The story uses third-person narration and tells the story of Victor, a self-conscious man for whom "music he did not know... could be likened to the patter of a conversation in a strange tongue." When Victor arrives at a party, he finds the other guests listening with varying degrees of engagement to a man named Wolfe play the piano. As Victor does not know the song being played, he loses interest. He catches a glimpse of his ex-wife at the party, but cannot look at her. He laments the fact that now he must "start all over" the long task of forgetting her (in a flashback, it's revealed that she left him for another, who may or may not be at the party). Throughout the entire story, Victor views the music as a structure that has him encaged in an awkward situation with his ex-wife; it had seemed to him "a narrow dungeon" until it ends, thus giving his ex-wife the opportunity to leave, which she does. Victor then realizes that the music was not a dungeon, but actually "incredible bliss, a magic glass dome that had embraced and imprisoned him and her," and which allowed him to "breathe the same air as she." After she leaves, another party-goer comments to Victor that he looked immune to the music and that he didn't think such a thing possible. His own inanity is revealed when Victor asks him what was played and he cannot tell whether it was Beethoven's Kreutzer Sonata or Tekla Bądarzewska-Baranowska's rather easy piece, Maiden's Prayer.
The song was thought of by Sermon after buying a copy of Gaye's Midnight Love and the Sexual Healing Sessions album, which overlook some of the original album's earlier mixes. After listening to an outtake of Gaye's 1982 album track, "Turn On Some Music" (titled "I've Got My Music" in its initial version), Sermon decided to mix the vocals (done in a cappella) and add it into his own song. The result was similar to Natalie Cole's interpolation of her father, jazz great Nat "King" Cole's hit, "Unforgettable" revisioned as a duet. The hip hop and soul duet featuring the two veteran performers was released as the leading song of the soundtrack to the Martin Lawrence & Danny DeVito comedy, "What's the Worst That Could Happen?" The song became a runaway success rising to #2 on Billboard's R&B chart and was #1 on the rap charts. It also registered at #21 pop giving Sermon his highest-charted single on the pop charts as a solo artist and giving Gaye his first posthumous hit in 10 years following 1991's R&B-charted single, "My Last Chance" also bringing Gaye his 41st top 40 pop hit. There is also a version that's played on Adult R&B stations that removes Erick Sermon's rap verses. The song was featured in the 2011 Matthew McConaughey film The Lincoln Lawyer.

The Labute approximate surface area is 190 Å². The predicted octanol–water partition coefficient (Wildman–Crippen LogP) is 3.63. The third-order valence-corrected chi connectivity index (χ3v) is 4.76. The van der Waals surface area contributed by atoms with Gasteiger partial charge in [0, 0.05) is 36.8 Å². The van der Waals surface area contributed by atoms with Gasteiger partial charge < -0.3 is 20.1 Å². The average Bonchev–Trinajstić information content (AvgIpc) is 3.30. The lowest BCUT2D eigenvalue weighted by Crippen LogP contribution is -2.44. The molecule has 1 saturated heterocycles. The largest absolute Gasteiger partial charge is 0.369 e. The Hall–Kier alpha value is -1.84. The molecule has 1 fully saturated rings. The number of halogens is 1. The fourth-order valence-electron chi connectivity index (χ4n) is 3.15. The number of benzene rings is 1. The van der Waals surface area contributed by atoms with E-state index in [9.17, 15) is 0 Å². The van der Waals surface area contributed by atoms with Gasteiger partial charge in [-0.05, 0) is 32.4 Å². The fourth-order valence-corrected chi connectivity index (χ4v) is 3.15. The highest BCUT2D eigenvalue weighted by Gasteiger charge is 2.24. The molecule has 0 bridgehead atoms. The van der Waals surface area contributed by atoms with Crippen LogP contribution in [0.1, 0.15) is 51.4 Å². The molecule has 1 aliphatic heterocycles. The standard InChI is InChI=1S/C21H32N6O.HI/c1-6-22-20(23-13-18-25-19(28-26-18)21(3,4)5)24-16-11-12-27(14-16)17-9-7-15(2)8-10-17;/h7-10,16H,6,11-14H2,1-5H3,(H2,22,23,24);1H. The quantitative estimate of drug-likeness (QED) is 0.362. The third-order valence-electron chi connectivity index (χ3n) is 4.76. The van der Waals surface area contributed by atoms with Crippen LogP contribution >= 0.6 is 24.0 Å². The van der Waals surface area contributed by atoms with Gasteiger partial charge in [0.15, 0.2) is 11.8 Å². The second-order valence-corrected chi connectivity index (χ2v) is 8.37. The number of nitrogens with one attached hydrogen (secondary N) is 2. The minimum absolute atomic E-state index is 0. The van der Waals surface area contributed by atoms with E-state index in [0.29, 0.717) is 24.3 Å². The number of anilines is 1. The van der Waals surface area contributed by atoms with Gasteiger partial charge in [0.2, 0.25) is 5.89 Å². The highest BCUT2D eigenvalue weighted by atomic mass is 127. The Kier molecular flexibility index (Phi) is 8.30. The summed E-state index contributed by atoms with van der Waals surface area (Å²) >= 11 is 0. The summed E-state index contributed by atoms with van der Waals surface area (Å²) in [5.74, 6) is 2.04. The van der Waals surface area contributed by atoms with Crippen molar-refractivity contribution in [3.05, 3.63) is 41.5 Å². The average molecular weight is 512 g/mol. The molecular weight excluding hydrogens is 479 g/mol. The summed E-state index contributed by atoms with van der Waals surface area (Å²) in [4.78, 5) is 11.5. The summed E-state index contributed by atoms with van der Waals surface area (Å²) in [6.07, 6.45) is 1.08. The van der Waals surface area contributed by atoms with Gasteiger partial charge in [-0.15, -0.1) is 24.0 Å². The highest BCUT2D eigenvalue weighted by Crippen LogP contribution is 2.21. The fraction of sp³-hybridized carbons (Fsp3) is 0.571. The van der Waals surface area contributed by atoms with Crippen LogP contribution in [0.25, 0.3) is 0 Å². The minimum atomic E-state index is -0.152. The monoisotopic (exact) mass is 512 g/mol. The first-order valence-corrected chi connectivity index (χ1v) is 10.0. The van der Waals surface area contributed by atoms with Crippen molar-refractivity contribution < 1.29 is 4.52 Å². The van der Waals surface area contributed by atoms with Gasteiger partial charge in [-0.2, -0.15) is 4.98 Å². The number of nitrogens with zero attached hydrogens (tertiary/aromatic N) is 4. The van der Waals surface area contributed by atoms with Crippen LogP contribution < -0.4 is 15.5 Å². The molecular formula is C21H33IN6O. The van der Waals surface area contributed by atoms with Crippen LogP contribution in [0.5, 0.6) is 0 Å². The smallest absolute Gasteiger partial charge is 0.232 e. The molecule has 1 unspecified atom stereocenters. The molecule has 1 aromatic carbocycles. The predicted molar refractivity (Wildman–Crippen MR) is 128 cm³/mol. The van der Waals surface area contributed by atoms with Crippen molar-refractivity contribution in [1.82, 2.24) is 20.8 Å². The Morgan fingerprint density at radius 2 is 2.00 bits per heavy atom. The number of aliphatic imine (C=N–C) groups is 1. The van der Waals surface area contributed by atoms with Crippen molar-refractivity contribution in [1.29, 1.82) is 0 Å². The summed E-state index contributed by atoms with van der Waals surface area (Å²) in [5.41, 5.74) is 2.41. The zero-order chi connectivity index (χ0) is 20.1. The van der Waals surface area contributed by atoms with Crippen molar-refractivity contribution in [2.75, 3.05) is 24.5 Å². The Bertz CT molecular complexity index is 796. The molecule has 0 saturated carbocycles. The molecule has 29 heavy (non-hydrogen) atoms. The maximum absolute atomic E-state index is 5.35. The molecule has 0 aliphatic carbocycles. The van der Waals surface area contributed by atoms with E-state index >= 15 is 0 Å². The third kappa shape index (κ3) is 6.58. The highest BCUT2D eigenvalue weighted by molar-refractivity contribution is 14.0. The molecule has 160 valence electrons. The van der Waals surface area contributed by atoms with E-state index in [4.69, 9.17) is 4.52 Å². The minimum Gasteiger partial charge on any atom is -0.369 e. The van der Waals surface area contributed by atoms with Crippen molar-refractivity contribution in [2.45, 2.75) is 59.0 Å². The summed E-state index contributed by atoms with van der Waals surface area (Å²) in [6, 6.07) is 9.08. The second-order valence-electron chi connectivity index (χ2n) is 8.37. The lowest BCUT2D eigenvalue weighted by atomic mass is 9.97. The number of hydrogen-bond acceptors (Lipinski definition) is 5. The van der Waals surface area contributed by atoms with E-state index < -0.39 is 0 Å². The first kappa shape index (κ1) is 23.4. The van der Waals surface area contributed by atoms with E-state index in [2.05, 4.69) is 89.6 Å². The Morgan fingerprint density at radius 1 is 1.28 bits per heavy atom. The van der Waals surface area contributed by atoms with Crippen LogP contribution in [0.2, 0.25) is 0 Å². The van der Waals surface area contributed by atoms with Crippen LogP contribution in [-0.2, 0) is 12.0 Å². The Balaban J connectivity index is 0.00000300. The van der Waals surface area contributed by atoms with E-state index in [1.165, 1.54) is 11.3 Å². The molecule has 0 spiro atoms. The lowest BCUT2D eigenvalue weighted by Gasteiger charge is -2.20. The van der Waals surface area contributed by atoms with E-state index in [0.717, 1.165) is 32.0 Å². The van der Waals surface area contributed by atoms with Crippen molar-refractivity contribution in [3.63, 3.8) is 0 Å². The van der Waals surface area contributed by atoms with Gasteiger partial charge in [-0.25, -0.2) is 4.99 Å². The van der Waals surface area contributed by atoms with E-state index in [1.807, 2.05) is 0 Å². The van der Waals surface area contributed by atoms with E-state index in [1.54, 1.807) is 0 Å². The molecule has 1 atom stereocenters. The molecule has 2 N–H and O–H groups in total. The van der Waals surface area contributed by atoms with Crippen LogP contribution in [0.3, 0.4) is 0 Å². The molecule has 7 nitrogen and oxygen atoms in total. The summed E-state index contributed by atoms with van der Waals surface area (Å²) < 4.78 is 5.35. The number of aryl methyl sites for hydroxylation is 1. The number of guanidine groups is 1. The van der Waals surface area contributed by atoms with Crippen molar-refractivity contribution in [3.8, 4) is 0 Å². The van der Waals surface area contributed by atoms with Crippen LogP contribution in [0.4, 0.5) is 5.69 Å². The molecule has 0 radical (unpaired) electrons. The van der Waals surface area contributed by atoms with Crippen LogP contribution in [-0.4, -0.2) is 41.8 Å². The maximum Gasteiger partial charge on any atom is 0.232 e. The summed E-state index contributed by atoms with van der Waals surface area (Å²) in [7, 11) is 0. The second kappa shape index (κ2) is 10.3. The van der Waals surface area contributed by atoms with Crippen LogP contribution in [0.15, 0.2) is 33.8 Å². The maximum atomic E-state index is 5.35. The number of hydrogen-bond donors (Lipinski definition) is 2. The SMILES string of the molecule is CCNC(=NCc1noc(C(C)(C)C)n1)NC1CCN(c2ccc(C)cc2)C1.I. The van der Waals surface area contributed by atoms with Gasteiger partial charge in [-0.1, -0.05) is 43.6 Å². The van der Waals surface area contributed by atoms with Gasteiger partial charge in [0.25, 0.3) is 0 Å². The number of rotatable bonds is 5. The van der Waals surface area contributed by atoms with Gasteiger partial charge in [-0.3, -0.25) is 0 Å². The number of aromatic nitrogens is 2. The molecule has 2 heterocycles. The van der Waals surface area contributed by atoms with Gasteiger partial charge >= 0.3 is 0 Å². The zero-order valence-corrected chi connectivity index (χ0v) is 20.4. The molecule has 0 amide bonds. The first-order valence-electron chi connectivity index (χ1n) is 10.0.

3 Penny Stocks to Watch For the FirstWeek of August ...Ltd ... is a penny stock that offers music education services and other ed-tech-related products ... The company’s curriculum under the ColorWorld brand includes music, sports, animation, painting, and more. Additionally, the company offers celebrity lectures, concert videos, and other celebrity content.
He later became a music lecturer at Jaffna University, during which a legal case was instigated against him ... Jaffna University lecturer remains detained despite acquittal from forced LTTE recruitment charges ... Jaffna University lecturer remains detained despite acquittal from forced LTTE recruitment charges.
But recently Yami returned to education - as a lecturer at a London conservatoire ... This year Yami started lecturing in hip hop at Trinity LabanConservatoire of Music and Dance. She describes it as a full "360 moment" - a moment when someone who didn't go to university, and had such an awful time at school, herself became a lecturer.
She was 85 ...Eventually the attention died down, and the Pearls were able to focus on their foundation’s charitable efforts, which included fellowships for Muslim journalists, university lecture series and an annual music festival; their son, in addition to being an acclaimed reporter, was a classically trained violinist ... Support our journalism ... ....
Hubbell Stone has been a guest lecturer at prominent musical organizations such as Juilliard and a number of Wagner societies, a contributor to Record Collector, Stagebill and other notable publications, and has provided liner notes for CD labels like Pentalone and Marston Records. .
... where he would spend a major portion of his life, in the musical theatre. He truly was “a musical man.” ... The first week, brought (through lecture and discussion) new concepts in philosophy, science, sociology, medicine, art, music, literature, religion, psychology and education.